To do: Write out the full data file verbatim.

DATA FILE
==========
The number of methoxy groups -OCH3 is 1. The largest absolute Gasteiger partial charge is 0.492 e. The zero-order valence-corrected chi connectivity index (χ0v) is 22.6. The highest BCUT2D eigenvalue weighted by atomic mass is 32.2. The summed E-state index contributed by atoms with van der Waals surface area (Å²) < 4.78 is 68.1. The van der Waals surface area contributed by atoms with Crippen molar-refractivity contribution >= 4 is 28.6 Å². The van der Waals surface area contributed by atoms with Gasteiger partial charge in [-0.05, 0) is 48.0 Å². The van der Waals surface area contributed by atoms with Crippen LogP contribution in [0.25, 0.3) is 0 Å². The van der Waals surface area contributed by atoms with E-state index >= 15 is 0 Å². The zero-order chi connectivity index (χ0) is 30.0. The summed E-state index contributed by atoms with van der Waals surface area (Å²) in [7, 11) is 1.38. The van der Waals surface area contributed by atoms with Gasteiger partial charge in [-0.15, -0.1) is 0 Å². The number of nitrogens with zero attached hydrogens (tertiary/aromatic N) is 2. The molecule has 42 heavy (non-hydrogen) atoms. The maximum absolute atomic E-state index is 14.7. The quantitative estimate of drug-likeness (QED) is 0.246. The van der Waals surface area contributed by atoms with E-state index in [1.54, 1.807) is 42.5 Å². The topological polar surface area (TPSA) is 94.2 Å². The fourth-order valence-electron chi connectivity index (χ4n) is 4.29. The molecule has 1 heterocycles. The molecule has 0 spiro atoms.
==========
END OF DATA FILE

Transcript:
The number of methoxy groups -OCH3 is 1. The largest absolute Gasteiger partial charge is 0.492 e. The zero-order valence-corrected chi connectivity index (χ0v) is 22.6. The highest BCUT2D eigenvalue weighted by atomic mass is 32.2. The summed E-state index contributed by atoms with van der Waals surface area (Å²) < 4.78 is 68.1. The van der Waals surface area contributed by atoms with Crippen molar-refractivity contribution >= 4 is 28.6 Å². The van der Waals surface area contributed by atoms with Gasteiger partial charge in [-0.05, 0) is 48.0 Å². The van der Waals surface area contributed by atoms with Crippen LogP contribution in [0.25, 0.3) is 0 Å². The van der Waals surface area contributed by atoms with E-state index >= 15 is 0 Å². The zero-order chi connectivity index (χ0) is 30.0. The summed E-state index contributed by atoms with van der Waals surface area (Å²) in [7, 11) is 1.38. The van der Waals surface area contributed by atoms with Gasteiger partial charge in [-0.15, -0.1) is 0 Å². The number of nitrogens with zero attached hydrogens (tertiary/aromatic N) is 2. The molecule has 42 heavy (non-hydrogen) atoms. The maximum absolute atomic E-state index is 14.7. The quantitative estimate of drug-likeness (QED) is 0.246. The van der Waals surface area contributed by atoms with E-state index in [1.54, 1.807) is 42.5 Å². The topological polar surface area (TPSA) is 94.2 Å². The fourth-order valence-electron chi connectivity index (χ4n) is 4.29. The molecule has 1 heterocycles. The molecule has 0 spiro atoms.